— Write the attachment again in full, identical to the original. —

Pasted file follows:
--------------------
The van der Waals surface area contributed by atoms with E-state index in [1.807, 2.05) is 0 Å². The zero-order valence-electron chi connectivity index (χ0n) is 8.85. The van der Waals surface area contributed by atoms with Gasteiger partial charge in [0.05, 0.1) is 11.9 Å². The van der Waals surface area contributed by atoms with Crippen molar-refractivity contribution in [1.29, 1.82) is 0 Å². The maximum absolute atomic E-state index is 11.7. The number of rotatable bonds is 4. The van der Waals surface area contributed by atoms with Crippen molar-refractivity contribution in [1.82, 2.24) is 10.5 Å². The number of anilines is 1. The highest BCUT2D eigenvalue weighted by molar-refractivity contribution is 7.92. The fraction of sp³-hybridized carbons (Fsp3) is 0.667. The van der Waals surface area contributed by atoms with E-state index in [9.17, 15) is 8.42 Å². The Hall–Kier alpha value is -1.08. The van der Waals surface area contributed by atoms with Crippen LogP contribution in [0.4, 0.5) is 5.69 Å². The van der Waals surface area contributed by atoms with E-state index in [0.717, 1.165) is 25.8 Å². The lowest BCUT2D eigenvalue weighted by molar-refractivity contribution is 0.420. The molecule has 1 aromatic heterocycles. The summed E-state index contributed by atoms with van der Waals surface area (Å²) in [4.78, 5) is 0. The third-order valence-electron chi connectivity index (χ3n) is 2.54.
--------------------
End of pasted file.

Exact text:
The van der Waals surface area contributed by atoms with E-state index in [1.807, 2.05) is 0 Å². The zero-order valence-electron chi connectivity index (χ0n) is 8.85. The van der Waals surface area contributed by atoms with Gasteiger partial charge in [0.05, 0.1) is 11.9 Å². The van der Waals surface area contributed by atoms with Crippen molar-refractivity contribution in [1.29, 1.82) is 0 Å². The maximum absolute atomic E-state index is 11.7. The number of rotatable bonds is 4. The van der Waals surface area contributed by atoms with Crippen molar-refractivity contribution in [1.82, 2.24) is 10.5 Å². The number of anilines is 1. The highest BCUT2D eigenvalue weighted by molar-refractivity contribution is 7.92. The fraction of sp³-hybridized carbons (Fsp3) is 0.667. The van der Waals surface area contributed by atoms with E-state index in [9.17, 15) is 8.42 Å². The Hall–Kier alpha value is -1.08. The van der Waals surface area contributed by atoms with Crippen LogP contribution in [0.4, 0.5) is 5.69 Å². The van der Waals surface area contributed by atoms with E-state index in [0.717, 1.165) is 25.8 Å². The lowest BCUT2D eigenvalue weighted by molar-refractivity contribution is 0.420. The molecule has 1 aromatic heterocycles. The summed E-state index contributed by atoms with van der Waals surface area (Å²) in [4.78, 5) is 0. The third-order valence-electron chi connectivity index (χ3n) is 2.54.